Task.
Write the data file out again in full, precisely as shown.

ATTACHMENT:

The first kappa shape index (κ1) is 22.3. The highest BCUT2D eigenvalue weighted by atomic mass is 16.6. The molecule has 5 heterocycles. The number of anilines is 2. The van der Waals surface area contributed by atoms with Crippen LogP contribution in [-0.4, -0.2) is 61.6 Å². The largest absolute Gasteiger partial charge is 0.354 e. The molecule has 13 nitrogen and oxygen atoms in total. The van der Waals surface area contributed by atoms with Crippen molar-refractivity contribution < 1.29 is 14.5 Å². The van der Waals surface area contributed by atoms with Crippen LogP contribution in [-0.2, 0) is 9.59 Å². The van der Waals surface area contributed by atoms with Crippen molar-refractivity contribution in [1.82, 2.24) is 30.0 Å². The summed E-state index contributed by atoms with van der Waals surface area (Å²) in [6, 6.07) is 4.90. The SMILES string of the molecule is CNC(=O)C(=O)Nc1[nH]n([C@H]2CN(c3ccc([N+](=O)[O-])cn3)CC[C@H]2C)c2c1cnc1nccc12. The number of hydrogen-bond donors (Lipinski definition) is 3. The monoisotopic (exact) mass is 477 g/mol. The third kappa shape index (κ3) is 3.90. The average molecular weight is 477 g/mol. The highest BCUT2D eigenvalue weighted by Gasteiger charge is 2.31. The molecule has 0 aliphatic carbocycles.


The first kappa shape index (κ1) is 22.3. The highest BCUT2D eigenvalue weighted by atomic mass is 16.6. The molecule has 5 heterocycles. The number of anilines is 2. The van der Waals surface area contributed by atoms with Crippen LogP contribution in [-0.4, -0.2) is 61.6 Å². The largest absolute Gasteiger partial charge is 0.354 e. The molecule has 13 nitrogen and oxygen atoms in total. The van der Waals surface area contributed by atoms with Crippen molar-refractivity contribution < 1.29 is 14.5 Å². The van der Waals surface area contributed by atoms with Crippen LogP contribution in [-0.2, 0) is 9.59 Å². The van der Waals surface area contributed by atoms with Crippen molar-refractivity contribution in [1.82, 2.24) is 30.0 Å². The summed E-state index contributed by atoms with van der Waals surface area (Å²) in [6, 6.07) is 4.90. The SMILES string of the molecule is CNC(=O)C(=O)Nc1[nH]n([C@H]2CN(c3ccc([N+](=O)[O-])cn3)CC[C@H]2C)c2c1cnc1nccc12. The number of hydrogen-bond donors (Lipinski definition) is 3. The monoisotopic (exact) mass is 477 g/mol. The third kappa shape index (κ3) is 3.90. The average molecular weight is 477 g/mol. The highest BCUT2D eigenvalue weighted by Gasteiger charge is 2.31. The molecule has 0 aliphatic carbocycles.